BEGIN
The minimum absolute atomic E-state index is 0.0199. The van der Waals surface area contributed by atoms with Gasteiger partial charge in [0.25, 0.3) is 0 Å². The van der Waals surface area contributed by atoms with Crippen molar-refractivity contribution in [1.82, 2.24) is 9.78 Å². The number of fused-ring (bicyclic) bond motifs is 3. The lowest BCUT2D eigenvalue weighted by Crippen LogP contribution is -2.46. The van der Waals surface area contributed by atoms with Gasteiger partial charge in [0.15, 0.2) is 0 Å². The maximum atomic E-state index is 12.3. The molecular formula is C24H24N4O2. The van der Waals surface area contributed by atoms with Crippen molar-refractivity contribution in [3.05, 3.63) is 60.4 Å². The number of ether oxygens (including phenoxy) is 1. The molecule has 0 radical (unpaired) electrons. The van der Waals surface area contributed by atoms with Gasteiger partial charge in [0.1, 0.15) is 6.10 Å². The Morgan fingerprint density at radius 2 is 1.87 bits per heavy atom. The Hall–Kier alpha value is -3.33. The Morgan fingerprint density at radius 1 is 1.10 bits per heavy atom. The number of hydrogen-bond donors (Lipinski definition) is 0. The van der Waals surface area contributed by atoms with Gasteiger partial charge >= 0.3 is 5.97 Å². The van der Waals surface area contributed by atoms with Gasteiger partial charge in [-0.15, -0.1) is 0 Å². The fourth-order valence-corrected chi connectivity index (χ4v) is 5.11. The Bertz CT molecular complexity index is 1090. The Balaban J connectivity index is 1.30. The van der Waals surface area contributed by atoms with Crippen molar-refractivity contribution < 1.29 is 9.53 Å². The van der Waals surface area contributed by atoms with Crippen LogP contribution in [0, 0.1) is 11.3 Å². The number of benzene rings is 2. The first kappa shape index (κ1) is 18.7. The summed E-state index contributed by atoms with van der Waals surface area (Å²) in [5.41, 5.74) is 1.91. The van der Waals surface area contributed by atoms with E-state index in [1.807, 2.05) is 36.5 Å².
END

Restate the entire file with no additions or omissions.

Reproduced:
The minimum absolute atomic E-state index is 0.0199. The van der Waals surface area contributed by atoms with Gasteiger partial charge in [0.25, 0.3) is 0 Å². The van der Waals surface area contributed by atoms with Crippen molar-refractivity contribution in [1.82, 2.24) is 9.78 Å². The number of fused-ring (bicyclic) bond motifs is 3. The lowest BCUT2D eigenvalue weighted by Crippen LogP contribution is -2.46. The van der Waals surface area contributed by atoms with Gasteiger partial charge in [0.15, 0.2) is 0 Å². The maximum atomic E-state index is 12.3. The molecular formula is C24H24N4O2. The van der Waals surface area contributed by atoms with Crippen molar-refractivity contribution in [3.05, 3.63) is 60.4 Å². The number of ether oxygens (including phenoxy) is 1. The molecule has 0 radical (unpaired) electrons. The van der Waals surface area contributed by atoms with Gasteiger partial charge in [0.1, 0.15) is 6.10 Å². The Morgan fingerprint density at radius 2 is 1.87 bits per heavy atom. The Hall–Kier alpha value is -3.33. The Morgan fingerprint density at radius 1 is 1.10 bits per heavy atom. The number of hydrogen-bond donors (Lipinski definition) is 0. The van der Waals surface area contributed by atoms with Gasteiger partial charge >= 0.3 is 5.97 Å². The van der Waals surface area contributed by atoms with Gasteiger partial charge in [-0.15, -0.1) is 0 Å². The fourth-order valence-corrected chi connectivity index (χ4v) is 5.11. The Bertz CT molecular complexity index is 1090. The Balaban J connectivity index is 1.30. The van der Waals surface area contributed by atoms with Crippen molar-refractivity contribution < 1.29 is 9.53 Å². The van der Waals surface area contributed by atoms with Crippen LogP contribution in [0, 0.1) is 11.3 Å². The number of benzene rings is 2. The first kappa shape index (κ1) is 18.7. The summed E-state index contributed by atoms with van der Waals surface area (Å²) in [5.41, 5.74) is 1.91. The van der Waals surface area contributed by atoms with E-state index in [1.807, 2.05) is 36.5 Å².